EU Settlement Scheme
COVID-19 concessions

On 10 June 2021, just weeks before the EU Settlement Scheme application deadline, the Home Office published its official guidance for applicants whose continuous residence in the UK has been affected by COVID-19.

The guidance has been published following a successful legal challenge by the charity Here for Good, who argued that the Home Office’s original guidance unlawfully penalised those who chose to comply with public health guidance by avoiding non-essential travel, and those were impacted by travel disruptions. The new guidance acts as a concession outside the Immigration Rules until Appendix EU is formally amended.

The updated policy means that many more individuals may be eligible to apply to the EU Settlement Scheme, where previously they would have exceeded the permitted absence period from the UK and broken the required period of continuous residence.

It is important to note that eligible individuals should still apply to the scheme by the deadline of 30 June 2021 if they have not already done so, although applications may still be approved where there are reasonable grounds for applying late.

Absences of up to 12 months for an ‘important reason’

Under Appendix EU, you are permitted to be absent from the UK for a single period of up to 12 months for an ‘important reason’, such as pregnancy, childbirth, serious illness, study or an overseas posting.

The new guidance states that other acceptable ‘important reasons’ relating to coronavirus include:

  • You were ill with coronavirus
  • You were in quarantine, self-isolating or shielding
  • You were caring for a family member affected by coronavirus
  • You were prevented from returning to the UK due to travel disruptions
  • You were advised by your university or employer not to return to the UK and to work or study remotely from your home country
  • You were absent from the UK for another reason relating to coronavirus.

Absences not intended to exceed 6 months and did not exceed 12 months

Under Appendix EU, your ‘continuous qualifying period’ of residence will not be broken where, for any reason, you have been absent for no more than 6 months in any 12-month period.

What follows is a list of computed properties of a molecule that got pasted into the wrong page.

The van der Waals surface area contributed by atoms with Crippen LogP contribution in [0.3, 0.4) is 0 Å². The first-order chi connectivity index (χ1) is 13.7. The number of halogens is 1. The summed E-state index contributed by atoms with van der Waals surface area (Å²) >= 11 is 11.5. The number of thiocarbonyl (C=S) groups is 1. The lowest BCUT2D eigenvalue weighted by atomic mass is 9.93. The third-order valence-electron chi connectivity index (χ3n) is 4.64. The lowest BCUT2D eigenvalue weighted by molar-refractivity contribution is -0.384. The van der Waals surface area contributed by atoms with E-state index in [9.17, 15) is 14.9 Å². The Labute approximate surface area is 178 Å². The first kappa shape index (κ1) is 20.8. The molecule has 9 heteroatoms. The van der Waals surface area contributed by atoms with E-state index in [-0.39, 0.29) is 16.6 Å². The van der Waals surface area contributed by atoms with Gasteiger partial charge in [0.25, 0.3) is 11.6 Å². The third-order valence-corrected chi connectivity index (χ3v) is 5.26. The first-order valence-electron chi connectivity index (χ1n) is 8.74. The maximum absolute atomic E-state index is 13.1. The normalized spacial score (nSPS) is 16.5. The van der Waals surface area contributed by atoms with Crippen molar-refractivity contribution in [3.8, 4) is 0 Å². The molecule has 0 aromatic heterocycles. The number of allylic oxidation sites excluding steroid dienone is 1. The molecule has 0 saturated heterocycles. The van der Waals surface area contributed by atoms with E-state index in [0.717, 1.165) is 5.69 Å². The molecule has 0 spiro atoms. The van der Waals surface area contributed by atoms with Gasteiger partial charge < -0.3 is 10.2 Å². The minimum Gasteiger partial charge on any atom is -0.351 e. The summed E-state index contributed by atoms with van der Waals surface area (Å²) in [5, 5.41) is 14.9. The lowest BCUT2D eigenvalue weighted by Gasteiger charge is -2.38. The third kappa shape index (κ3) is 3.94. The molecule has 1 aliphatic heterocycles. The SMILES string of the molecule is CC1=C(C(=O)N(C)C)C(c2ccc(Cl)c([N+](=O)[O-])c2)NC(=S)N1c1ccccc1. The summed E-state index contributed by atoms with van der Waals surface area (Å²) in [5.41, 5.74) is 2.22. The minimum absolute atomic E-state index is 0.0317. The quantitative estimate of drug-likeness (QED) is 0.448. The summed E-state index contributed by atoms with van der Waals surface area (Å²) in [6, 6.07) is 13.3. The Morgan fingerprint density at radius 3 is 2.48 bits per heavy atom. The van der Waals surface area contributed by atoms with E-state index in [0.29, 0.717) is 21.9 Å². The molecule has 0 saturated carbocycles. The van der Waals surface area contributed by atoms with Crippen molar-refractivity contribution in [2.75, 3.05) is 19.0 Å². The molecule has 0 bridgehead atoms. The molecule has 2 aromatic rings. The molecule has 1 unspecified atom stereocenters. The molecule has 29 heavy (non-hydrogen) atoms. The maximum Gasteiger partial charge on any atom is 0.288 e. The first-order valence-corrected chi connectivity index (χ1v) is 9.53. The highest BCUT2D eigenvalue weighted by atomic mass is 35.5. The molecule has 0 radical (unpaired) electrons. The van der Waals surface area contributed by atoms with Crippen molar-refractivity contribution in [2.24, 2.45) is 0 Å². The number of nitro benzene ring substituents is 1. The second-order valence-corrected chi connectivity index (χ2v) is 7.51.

However, the new concessions mean that you will not be treated as exceeding the permitted absence period if you intended to be absent for no more than 6 months, but exceeded this due to any coronavirus related reason, as outlined above.

Absences exceeding 12 months

The policy states that individuals who have a single absence from the UK of more than 12 months for an ‘important reason’ can still apply to the EUSS if they can evidence that their extended absence was because coronavirus prevented them from, or they were advised against, returning to the UK within 12 months and for a period thereafter.

Period of absence exceeding 12 months will not count towards your continuous qualifying period, and this will be ‘paused’ from the point your absence reached 12 months and will resume when you return to the UK.

If your pre-settled status will expire before the point at which you are eligible for settlement, you will be able to make a further application for pre-settled status.

Second periods of absence

Appendix EU rules state that you can only have a single period of absence lasting up to 12 months for an ‘important reason’. However, if you then have a second period of absence exceeding 6 months in any 12-month period for an ‘important reason’, you will still be eligible to apply to the EUSS if one of those absence periods was due to the pandemic.

This means you can rely on any coronavirus related reason (including where you chose to leave or remain outside the UK because of the pandemic) as the basis for requiring a second period of absence of up to 12 months. In these circumstances, you will be treated as not having broken your continuous qualifying period of residence.

What evidence can be provided?

Applications to the scheme are submitted online. When completing an application, you will be able to upload additional evidence to show how COVID-19 affected your ability to return to the UK. Applications will be assessed on a case-by-case basis, and Home Office caseworkers will adopt a flexible approach to the evidence provided. However, you may be contacted for further information or evidence to support your application if the caseworker feels this is necessary.

Examples of acceptable evidence includes, but is not limited to:

  • Used travel tickets confirming the date you left the UK and returned
  • Confirmation of flight cancellations detailing the dates and times
  • Doctor’s letters confirming you contracted coronavirus or you were identified as vulnerable and were advised to shield
  • Official letter confirming you were in coronavirus quarantine
  • Letter from your employer or University advising you not to return to the UK and to study or work remotely
  • Letter or other evidence from you accounting for your absence for another reason relating to coronavirus.

Confused by continuous residency requirements?

For more information about the EU Settlement Scheme continuous residence requirements and COVID-19 concessions, please contact Smith Stone Walters.

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